- The Washington Times - Sunday, July 20, 2008

HOT SPRINGS, Va. | Republican James S. Gilmore III used the first debate of the Virginia U.S. Senate campaign Saturday to attack opponent Mark Warner as an untrustworthy tax raiser, while the Democrat fired back that Mr. Gilmore is fiscally irresponsible and a partisan name-caller.

The debate - held at the Homestead Resort in Hot Springs, Va. - featured the two former state governors clashing over their actions in office, with each accusing the other of distorting the record and bickering over their respective stances on energy and offshore oil drilling.

“We’ll probably hear more name-calling,” Mr. Warner, 53, said early in the hourlong debate. “You know, at the end of the day, name-calling doesn’t solve the problem.”

Mr. Gilmore, whose gubernatorial term ran from 1998 to 2002, trails Mr. Warner by a wide margin in both fundraising and popular support in the race to replace retiring Republican Sen. John W. Warner. He attempted to paint his successor as a governor who unnecessarily pushed through a record $1.4 billion tax increase and a candidate who has waffled in his position on offshore drilling.

Mr. Gilmore cited publicly available letters from 2004 from Virginia Secretary of Finance John M. Bennett showing that state revenues were on the increase prior to passage of Mr. Warner’s landmark tax package - an initiative that contradicted Mr. Warner’s campaign pledge.

He also accused Mr. Warner of changing his stance on drilling to help reduce gas prices, saying the Democrat has only recently included offshore oil exploration in his energy plan.

Mr. Warner clarified Saturday that he supports lifting a federal moratorium on drilling, but leaving it up to the states to decide whether to allow it.

“The issue truly is trust, and who will do what they say they’re going to do,” Mr. Gilmore said.

Mr. Warner, meanwhile, said his tax package stemmed largely from the need to remedy a $6 billion shortfall that he said Mr. Gilmore’s fiscal policies helped create. He championed his promotion of alternative power sources and derided Mr. Gilmore’s insistence on drilling for oil immediately as a “silver-bullet sound bite.”

“His approach [of] drill-only has been called a gimmick,” Mr. Warner said. “On this question of drilling, nobody says that drilling alone is going to solve [the problem], except for Jim Gilmore.”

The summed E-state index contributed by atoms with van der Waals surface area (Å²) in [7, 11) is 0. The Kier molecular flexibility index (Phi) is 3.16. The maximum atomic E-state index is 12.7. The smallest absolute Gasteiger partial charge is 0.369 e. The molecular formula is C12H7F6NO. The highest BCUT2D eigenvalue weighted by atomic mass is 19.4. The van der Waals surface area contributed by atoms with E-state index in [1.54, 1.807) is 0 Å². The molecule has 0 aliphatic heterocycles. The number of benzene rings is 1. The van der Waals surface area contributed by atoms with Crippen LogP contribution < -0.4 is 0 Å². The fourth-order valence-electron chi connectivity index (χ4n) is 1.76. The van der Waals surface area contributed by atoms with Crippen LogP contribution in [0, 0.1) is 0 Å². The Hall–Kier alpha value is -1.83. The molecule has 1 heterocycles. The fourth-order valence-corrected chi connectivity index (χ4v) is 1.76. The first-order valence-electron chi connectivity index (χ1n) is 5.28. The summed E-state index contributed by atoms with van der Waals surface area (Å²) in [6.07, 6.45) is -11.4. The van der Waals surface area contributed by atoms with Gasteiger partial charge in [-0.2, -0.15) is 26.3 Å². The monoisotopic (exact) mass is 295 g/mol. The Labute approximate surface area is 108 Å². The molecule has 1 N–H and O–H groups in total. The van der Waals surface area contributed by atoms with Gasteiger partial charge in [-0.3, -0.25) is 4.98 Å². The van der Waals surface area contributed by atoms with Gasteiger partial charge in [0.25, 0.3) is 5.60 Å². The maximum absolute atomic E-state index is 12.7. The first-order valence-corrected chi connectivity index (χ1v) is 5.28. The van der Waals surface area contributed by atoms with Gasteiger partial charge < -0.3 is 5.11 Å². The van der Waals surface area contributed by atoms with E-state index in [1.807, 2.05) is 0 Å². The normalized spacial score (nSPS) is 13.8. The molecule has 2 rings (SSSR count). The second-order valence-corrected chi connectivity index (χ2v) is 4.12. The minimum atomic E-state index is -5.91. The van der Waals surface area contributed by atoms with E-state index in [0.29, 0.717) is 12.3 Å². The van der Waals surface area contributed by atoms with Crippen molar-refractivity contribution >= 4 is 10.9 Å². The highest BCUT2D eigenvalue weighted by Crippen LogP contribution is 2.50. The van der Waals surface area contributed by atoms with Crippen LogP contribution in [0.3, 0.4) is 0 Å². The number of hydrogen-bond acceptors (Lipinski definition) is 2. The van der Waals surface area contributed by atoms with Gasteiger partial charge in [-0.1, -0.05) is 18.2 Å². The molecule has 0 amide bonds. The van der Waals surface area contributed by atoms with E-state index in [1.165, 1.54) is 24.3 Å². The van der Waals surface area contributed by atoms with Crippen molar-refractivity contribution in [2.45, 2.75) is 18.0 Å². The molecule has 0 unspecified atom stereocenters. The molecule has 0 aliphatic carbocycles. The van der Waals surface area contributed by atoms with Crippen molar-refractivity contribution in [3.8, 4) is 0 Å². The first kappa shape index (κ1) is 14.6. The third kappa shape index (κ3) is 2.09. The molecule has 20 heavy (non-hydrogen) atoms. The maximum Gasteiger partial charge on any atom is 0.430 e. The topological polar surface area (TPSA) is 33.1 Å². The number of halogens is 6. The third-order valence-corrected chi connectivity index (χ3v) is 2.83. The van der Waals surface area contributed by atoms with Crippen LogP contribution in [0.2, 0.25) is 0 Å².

Mr. Gilmore called Mr. Warner’s claims of a shortfall “fiction” and defended his energy plan - which includes drilling in the Alaska National Wildlife Refuge - by saying he also supports developing more nuclear and coal power.

He stressed his goals of helping Virginia families struggling with high gasoline and food prices and tuition costs, saying in his opening statement that “the people of Virginia are in distress.”

“The key point of this - somebody has to do something for these people out there,” Mr. Gilmore said. “People out there are hurting … something has to happen.”

On other issues, Mr. Warner noted Mr. Gilmore’s staunch Republican partisanship, but said he had problems with fellow Republicans in passing a budget as governor.

The Democrat championed his more bipartisan approach - noting that he has been endorsed by two former Republican state lawmakers and Republican law enforcement officials.

“I don’t believe that Washington needs one more kind of name-calling politician, ‘90s-style slash-and-burn, partisanship at all costs,” Mr. Warner said.

He also said his stance on offshore drilling is similar to that of presumptive Republican presidential nominee Sen. John McCain, Arizona Republican.

Mr. Gilmore defended his record and said that if going to Republicans to fund big-spending programs is bipartisan, “that ain’t me.”

The two men also faced questions from the moderator and the audience on the environment, U.S. military presence in Iraq and Afghanistan and their criteria for evaluating nominees to the U.S. Supreme Court.

Mr. Gilmore stressed his national security experience, including leading Virginia during the Sept. 11, 2001attacks, and linked energy policy to foreign affairs.

Mr. Warner said he supported the White House’s recent agreement with the Iraqi government to set a “general time horizon” for withdrawing U.S. troops.

Mr. Warner also said there should not be a single litmus test for high court appointees, while Mr. Gilmore said he would back nominees similar to conservatives such as Antonin Scalia and Clarence Thomas.



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